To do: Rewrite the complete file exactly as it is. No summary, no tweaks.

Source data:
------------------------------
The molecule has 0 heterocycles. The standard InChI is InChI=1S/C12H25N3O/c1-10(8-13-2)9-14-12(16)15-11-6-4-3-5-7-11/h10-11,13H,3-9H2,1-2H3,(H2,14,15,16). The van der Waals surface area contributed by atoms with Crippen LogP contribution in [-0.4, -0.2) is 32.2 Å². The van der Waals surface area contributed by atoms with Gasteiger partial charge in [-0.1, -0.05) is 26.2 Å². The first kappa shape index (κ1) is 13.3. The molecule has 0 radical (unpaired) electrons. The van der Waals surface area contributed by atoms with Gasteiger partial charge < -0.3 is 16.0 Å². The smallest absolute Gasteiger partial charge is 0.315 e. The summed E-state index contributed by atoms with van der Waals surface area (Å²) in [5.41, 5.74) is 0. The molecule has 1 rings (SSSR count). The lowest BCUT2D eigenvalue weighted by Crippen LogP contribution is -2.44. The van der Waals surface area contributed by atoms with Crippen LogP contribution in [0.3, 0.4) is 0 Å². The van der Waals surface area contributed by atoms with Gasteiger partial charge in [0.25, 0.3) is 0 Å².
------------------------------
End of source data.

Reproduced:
The molecule has 0 heterocycles. The standard InChI is InChI=1S/C12H25N3O/c1-10(8-13-2)9-14-12(16)15-11-6-4-3-5-7-11/h10-11,13H,3-9H2,1-2H3,(H2,14,15,16). The van der Waals surface area contributed by atoms with Crippen LogP contribution in [-0.4, -0.2) is 32.2 Å². The van der Waals surface area contributed by atoms with Gasteiger partial charge in [-0.1, -0.05) is 26.2 Å². The first kappa shape index (κ1) is 13.3. The molecule has 0 radical (unpaired) electrons. The van der Waals surface area contributed by atoms with Gasteiger partial charge < -0.3 is 16.0 Å². The smallest absolute Gasteiger partial charge is 0.315 e. The summed E-state index contributed by atoms with van der Waals surface area (Å²) in [5.41, 5.74) is 0. The molecule has 1 rings (SSSR count). The lowest BCUT2D eigenvalue weighted by Crippen LogP contribution is -2.44. The van der Waals surface area contributed by atoms with Crippen LogP contribution in [0.3, 0.4) is 0 Å². The van der Waals surface area contributed by atoms with Gasteiger partial charge in [0.25, 0.3) is 0 Å².